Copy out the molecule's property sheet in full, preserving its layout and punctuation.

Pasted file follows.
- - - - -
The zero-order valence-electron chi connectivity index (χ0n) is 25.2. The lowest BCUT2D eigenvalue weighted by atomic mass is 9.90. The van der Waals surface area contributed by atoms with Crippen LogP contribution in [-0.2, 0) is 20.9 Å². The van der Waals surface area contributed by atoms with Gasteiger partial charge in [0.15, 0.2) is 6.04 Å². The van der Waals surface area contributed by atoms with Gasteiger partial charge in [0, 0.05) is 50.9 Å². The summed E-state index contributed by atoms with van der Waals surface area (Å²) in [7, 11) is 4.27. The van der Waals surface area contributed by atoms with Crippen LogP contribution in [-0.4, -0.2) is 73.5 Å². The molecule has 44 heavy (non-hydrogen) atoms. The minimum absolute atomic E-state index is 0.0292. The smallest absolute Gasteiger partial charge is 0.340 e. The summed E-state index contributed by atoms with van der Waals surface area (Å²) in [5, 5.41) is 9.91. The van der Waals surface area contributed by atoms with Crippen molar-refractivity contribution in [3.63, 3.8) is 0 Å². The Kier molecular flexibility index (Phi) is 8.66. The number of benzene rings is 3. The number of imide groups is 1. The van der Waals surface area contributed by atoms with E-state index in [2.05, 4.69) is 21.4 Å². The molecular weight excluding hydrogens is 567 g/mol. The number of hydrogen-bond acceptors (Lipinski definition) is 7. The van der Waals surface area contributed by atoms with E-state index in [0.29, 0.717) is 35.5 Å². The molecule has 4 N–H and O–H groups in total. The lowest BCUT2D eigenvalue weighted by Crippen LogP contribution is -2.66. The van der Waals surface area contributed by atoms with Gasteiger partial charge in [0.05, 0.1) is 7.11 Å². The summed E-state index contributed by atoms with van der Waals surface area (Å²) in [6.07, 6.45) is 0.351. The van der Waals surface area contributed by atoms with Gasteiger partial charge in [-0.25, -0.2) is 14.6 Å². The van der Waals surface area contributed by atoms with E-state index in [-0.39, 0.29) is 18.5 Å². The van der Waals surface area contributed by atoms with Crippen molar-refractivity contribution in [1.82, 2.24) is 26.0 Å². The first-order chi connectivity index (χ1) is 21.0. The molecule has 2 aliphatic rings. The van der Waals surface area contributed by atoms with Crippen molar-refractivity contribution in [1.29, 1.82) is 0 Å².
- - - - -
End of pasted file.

The zero-order valence-electron chi connectivity index (χ0n) is 25.2. The lowest BCUT2D eigenvalue weighted by atomic mass is 9.90. The van der Waals surface area contributed by atoms with Crippen LogP contribution in [-0.2, 0) is 20.9 Å². The van der Waals surface area contributed by atoms with Gasteiger partial charge in [0.15, 0.2) is 6.04 Å². The van der Waals surface area contributed by atoms with Gasteiger partial charge in [0, 0.05) is 50.9 Å². The summed E-state index contributed by atoms with van der Waals surface area (Å²) in [7, 11) is 4.27. The van der Waals surface area contributed by atoms with Crippen LogP contribution in [-0.4, -0.2) is 73.5 Å². The molecule has 44 heavy (non-hydrogen) atoms. The minimum absolute atomic E-state index is 0.0292. The smallest absolute Gasteiger partial charge is 0.340 e. The summed E-state index contributed by atoms with van der Waals surface area (Å²) in [5, 5.41) is 9.91. The van der Waals surface area contributed by atoms with Crippen molar-refractivity contribution in [3.63, 3.8) is 0 Å². The Kier molecular flexibility index (Phi) is 8.66. The number of benzene rings is 3. The number of imide groups is 1. The van der Waals surface area contributed by atoms with E-state index in [2.05, 4.69) is 21.4 Å². The molecular weight excluding hydrogens is 567 g/mol. The number of hydrogen-bond acceptors (Lipinski definition) is 7. The van der Waals surface area contributed by atoms with E-state index in [0.29, 0.717) is 35.5 Å². The molecule has 4 N–H and O–H groups in total. The lowest BCUT2D eigenvalue weighted by Crippen LogP contribution is -2.66. The van der Waals surface area contributed by atoms with Gasteiger partial charge in [0.05, 0.1) is 7.11 Å². The summed E-state index contributed by atoms with van der Waals surface area (Å²) in [6.07, 6.45) is 0.351. The van der Waals surface area contributed by atoms with Gasteiger partial charge in [-0.25, -0.2) is 14.6 Å². The van der Waals surface area contributed by atoms with E-state index in [-0.39, 0.29) is 18.5 Å². The van der Waals surface area contributed by atoms with Crippen molar-refractivity contribution in [1.82, 2.24) is 26.0 Å². The first-order chi connectivity index (χ1) is 21.0. The molecule has 2 aliphatic rings. The van der Waals surface area contributed by atoms with Crippen molar-refractivity contribution in [1.29, 1.82) is 0 Å².